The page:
How to Coda a Rolling Total?
Using FormulaMap() and Sequence() to get the job done
About a year ago I wrote a blog about how to deal with a Previous Row logic. In this blog I present a different approach to tackle the same issue. Last year I assumed that Coda would solve the issue programmatically, but I am no longer convinced that this challenge is on their to-do list.
In the mentioned article I use
Slice() to get the job done in combination with the Row Index formula :
thisTable.Find(thisRow) to generate an ascending number for each row.
Although that works fine, the mentioned solution with
FormulaMap() has its benefits and merits of its own.
This morning I had to create a total for each month including previous months.
One of the benefits is getting acquainted with a logic that is applicable in various settings. Below is the solution I deployed in my blog a year ago to find the delta between two rows.
The above can be written a bit shorter using
WithName() and then you get:
However we can also use
Sequence(). We apply the logic and below you see a slightly longer formula.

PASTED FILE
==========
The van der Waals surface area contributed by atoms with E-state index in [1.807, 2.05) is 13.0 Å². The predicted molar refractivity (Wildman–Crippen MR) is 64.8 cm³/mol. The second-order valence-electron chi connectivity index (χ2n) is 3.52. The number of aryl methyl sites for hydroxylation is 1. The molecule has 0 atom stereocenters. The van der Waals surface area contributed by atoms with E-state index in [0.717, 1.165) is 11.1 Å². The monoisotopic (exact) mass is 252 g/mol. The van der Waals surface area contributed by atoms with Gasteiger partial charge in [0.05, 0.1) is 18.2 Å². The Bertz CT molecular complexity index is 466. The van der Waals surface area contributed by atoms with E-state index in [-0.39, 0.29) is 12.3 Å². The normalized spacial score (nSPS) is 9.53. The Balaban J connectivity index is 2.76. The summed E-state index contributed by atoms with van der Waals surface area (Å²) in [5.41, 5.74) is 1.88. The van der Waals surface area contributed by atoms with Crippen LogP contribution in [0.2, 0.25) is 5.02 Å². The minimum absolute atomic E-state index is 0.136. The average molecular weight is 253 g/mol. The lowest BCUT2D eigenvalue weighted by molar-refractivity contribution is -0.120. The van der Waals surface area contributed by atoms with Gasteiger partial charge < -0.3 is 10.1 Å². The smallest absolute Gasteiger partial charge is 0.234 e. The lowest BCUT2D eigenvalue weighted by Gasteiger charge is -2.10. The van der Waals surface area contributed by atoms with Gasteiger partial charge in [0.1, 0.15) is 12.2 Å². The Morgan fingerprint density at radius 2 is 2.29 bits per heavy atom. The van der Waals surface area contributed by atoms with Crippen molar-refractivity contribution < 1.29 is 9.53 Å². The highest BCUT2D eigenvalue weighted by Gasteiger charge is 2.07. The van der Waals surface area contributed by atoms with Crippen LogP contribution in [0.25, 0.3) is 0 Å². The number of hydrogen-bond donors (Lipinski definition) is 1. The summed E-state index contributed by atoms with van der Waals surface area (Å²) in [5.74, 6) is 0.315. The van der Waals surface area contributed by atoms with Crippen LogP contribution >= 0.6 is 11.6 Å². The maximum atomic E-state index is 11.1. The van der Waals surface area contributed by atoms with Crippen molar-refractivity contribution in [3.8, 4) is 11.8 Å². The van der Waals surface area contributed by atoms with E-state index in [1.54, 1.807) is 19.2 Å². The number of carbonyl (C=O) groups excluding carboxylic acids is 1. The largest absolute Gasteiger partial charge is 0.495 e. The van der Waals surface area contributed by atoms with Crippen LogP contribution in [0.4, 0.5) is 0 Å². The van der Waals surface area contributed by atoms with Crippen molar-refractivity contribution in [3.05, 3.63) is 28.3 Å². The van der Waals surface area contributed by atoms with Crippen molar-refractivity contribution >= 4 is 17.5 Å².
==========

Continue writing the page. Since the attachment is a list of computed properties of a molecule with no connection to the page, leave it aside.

The step 01 column contains the output without the function
Last() It shows all the items and as you see below it outputs the same results as the earlier used function.
The main reason that I would advice to go with the
FormulaMap() based solution is that it permits for more flexibility. Maybe you want to skip numbers or you want something else a bit of the normal. In that case the
Sequence() function helps you out.
I hope these examples inspire you to make use of the proposed suggestion and to explore the many creative paths opening up for you.
Last but not least, do not use the method of previous rows to calculate interest rates. It suffices to apply the
Power() function. I wrote in this blog about interest rates.
Coda is a great tool to set up and maintain complex calculations. You avoid getting lost by looking for the right function in the rich Coda toolbox.
I hope you enjoyed this article. If you have questions feel free to reach out. Though this article is for free, my work (including advice) won’t be, but there is always room for a chat to see what can be done. Besides you find my (for free) contributions to the Coda Community and on Twitter